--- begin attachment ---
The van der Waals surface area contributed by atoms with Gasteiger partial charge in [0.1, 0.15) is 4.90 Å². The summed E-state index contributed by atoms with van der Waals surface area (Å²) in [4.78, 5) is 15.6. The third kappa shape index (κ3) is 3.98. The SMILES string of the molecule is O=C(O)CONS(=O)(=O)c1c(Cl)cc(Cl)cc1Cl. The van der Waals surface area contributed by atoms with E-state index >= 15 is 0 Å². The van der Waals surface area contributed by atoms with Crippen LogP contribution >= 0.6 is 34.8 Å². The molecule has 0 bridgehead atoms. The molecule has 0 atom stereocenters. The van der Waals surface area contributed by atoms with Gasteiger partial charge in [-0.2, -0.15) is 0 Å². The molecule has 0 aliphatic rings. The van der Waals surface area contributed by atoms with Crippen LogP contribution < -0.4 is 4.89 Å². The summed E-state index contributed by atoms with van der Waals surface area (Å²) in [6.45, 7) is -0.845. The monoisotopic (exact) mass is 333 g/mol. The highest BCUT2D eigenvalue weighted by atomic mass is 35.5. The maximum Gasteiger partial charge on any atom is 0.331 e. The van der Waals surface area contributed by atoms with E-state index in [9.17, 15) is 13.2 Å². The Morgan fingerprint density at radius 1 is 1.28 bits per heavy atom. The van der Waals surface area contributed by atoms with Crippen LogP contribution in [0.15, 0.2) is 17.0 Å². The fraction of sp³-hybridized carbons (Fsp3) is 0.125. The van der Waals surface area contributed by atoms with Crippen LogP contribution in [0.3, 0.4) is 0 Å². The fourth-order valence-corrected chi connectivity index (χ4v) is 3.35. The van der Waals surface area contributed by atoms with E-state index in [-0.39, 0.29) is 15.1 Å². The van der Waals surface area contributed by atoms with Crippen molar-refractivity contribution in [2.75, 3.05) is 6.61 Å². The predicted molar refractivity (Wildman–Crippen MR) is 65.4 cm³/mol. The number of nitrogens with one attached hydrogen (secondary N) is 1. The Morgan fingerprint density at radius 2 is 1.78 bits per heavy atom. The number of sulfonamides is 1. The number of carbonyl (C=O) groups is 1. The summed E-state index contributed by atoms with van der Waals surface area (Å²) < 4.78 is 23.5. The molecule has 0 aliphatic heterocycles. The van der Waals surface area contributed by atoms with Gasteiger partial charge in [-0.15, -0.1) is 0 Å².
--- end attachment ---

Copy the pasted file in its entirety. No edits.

The van der Waals surface area contributed by atoms with Gasteiger partial charge in [0.1, 0.15) is 4.90 Å². The summed E-state index contributed by atoms with van der Waals surface area (Å²) in [4.78, 5) is 15.6. The third kappa shape index (κ3) is 3.98. The SMILES string of the molecule is O=C(O)CONS(=O)(=O)c1c(Cl)cc(Cl)cc1Cl. The van der Waals surface area contributed by atoms with E-state index >= 15 is 0 Å². The van der Waals surface area contributed by atoms with Crippen LogP contribution >= 0.6 is 34.8 Å². The molecule has 0 bridgehead atoms. The molecule has 0 atom stereocenters. The van der Waals surface area contributed by atoms with Gasteiger partial charge in [-0.2, -0.15) is 0 Å². The molecule has 0 aliphatic rings. The van der Waals surface area contributed by atoms with Crippen LogP contribution < -0.4 is 4.89 Å². The summed E-state index contributed by atoms with van der Waals surface area (Å²) in [6.45, 7) is -0.845. The monoisotopic (exact) mass is 333 g/mol. The highest BCUT2D eigenvalue weighted by atomic mass is 35.5. The maximum Gasteiger partial charge on any atom is 0.331 e. The van der Waals surface area contributed by atoms with E-state index in [9.17, 15) is 13.2 Å². The Morgan fingerprint density at radius 1 is 1.28 bits per heavy atom. The van der Waals surface area contributed by atoms with Crippen LogP contribution in [0.15, 0.2) is 17.0 Å². The fraction of sp³-hybridized carbons (Fsp3) is 0.125. The van der Waals surface area contributed by atoms with Crippen LogP contribution in [0.3, 0.4) is 0 Å². The fourth-order valence-corrected chi connectivity index (χ4v) is 3.35. The van der Waals surface area contributed by atoms with E-state index in [-0.39, 0.29) is 15.1 Å². The van der Waals surface area contributed by atoms with Crippen molar-refractivity contribution in [2.75, 3.05) is 6.61 Å². The predicted molar refractivity (Wildman–Crippen MR) is 65.4 cm³/mol. The number of nitrogens with one attached hydrogen (secondary N) is 1. The Morgan fingerprint density at radius 2 is 1.78 bits per heavy atom. The number of sulfonamides is 1. The number of carbonyl (C=O) groups is 1. The summed E-state index contributed by atoms with van der Waals surface area (Å²) < 4.78 is 23.5. The molecule has 0 aliphatic heterocycles. The van der Waals surface area contributed by atoms with Gasteiger partial charge in [-0.15, -0.1) is 0 Å².